This brings me neatly back to Higsons. I read with interest in the Liverpool Echo that a new Higsons Brewery company has applied for planning permission to build a new brewery "The planning documents say the primary business would be the “production and sale of craft beer (including draught beer, bottle beer and spirits)” but the facility would also include a bar/cafe and “an upper floor beer hall where visitors can also enjoy a selection of ‘grazing’ food”.  Significantly, the plan includes "a state of the art, highly engineered, German-manufactured beer production plant which will occupy the majority of the available ground floor".  This sounds ambitious but this business model does have legs as outlined above. I do hope though that they can bring back Higsons Bitter in a recognisable (cask conditioned) recipe. And, of course, do other things too. Mixed cask and keg is good.

Liverpool is a very sentimental place and the name Higsons still resonates.  It needs a beer it can call its own.  Fingers crossed, Higsons can be synonymous with Liverpool once more.

Bringing back dead beers can be a good thing. Joules is an example of existing success and Roger Protz has been tasting Charrington IPA at Burton.  You need to have a receptive audience though.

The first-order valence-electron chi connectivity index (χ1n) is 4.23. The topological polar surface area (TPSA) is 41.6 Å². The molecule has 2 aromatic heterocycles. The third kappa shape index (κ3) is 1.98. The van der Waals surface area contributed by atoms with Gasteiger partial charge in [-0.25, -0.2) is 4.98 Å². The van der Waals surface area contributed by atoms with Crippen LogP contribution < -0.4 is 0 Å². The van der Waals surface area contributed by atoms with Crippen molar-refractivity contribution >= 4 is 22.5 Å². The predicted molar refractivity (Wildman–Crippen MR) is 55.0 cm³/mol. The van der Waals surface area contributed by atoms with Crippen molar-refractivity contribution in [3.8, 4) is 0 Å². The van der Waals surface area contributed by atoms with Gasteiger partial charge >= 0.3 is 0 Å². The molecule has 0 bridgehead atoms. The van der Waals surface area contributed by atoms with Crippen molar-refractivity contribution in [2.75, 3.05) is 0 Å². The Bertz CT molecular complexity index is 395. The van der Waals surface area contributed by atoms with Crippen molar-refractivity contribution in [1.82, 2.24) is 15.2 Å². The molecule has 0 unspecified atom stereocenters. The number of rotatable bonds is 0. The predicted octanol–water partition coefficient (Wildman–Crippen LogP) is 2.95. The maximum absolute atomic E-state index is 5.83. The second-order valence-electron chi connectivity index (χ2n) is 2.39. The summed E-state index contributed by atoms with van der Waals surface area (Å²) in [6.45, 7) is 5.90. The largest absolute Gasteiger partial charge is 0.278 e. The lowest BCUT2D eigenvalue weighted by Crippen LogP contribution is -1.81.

It still astonishes me that many "beer drinkers" have never gone into a pub and asked for "A pint of bitter please.".

13 comments:

Erlangernick said...

What's with German brewing kit? Is it just the weak Euro? Isn't the main difference just a lack of wood cladding (which is there for what purpose, anyway?)?

Tandleman said...

It works.

Matt said...

I wish someone would bring back Wilson's Mild, keg or cask.

Matthew Curtis said...

Thanks for highlighting my post Peter. Couple of things I should highlight: The breweries aren't German made, just based on existing German systems. Mondo's is Hungarian in manufacture and I believe Cloudwater's kit is from China.

In relation to Beavertown and Magic Rock on their way to becoming regionals, I was talking with long-term expectations. Based on their growth since they both established in 2011 I can see them hitting regional status around 2020 if they were to continue growing at their current rates.

Matthew Curtis said...

One more thing! Both Magic Rock and Beavertown produce cask ale of course - admittedly Beavertown only do it for special events but it's worth seeking out when it's available.

Tandleman said...

Matt: Fair point but German made, German designed or just German inspired, the point remains that investing in serious plant will likely, if you do other things right, bring you a better chance of success.

I do know of course that Cloudwater do some great cask. I've had it. My point was more that with the same basic premise, you can go in different directions to achieve a similar but different result.

Of course that doesn't always work. Look at Skipton Brewery. Great plant, good beers, but I assume, a poor business plan or at least, poor execution.

Curmudgeon said...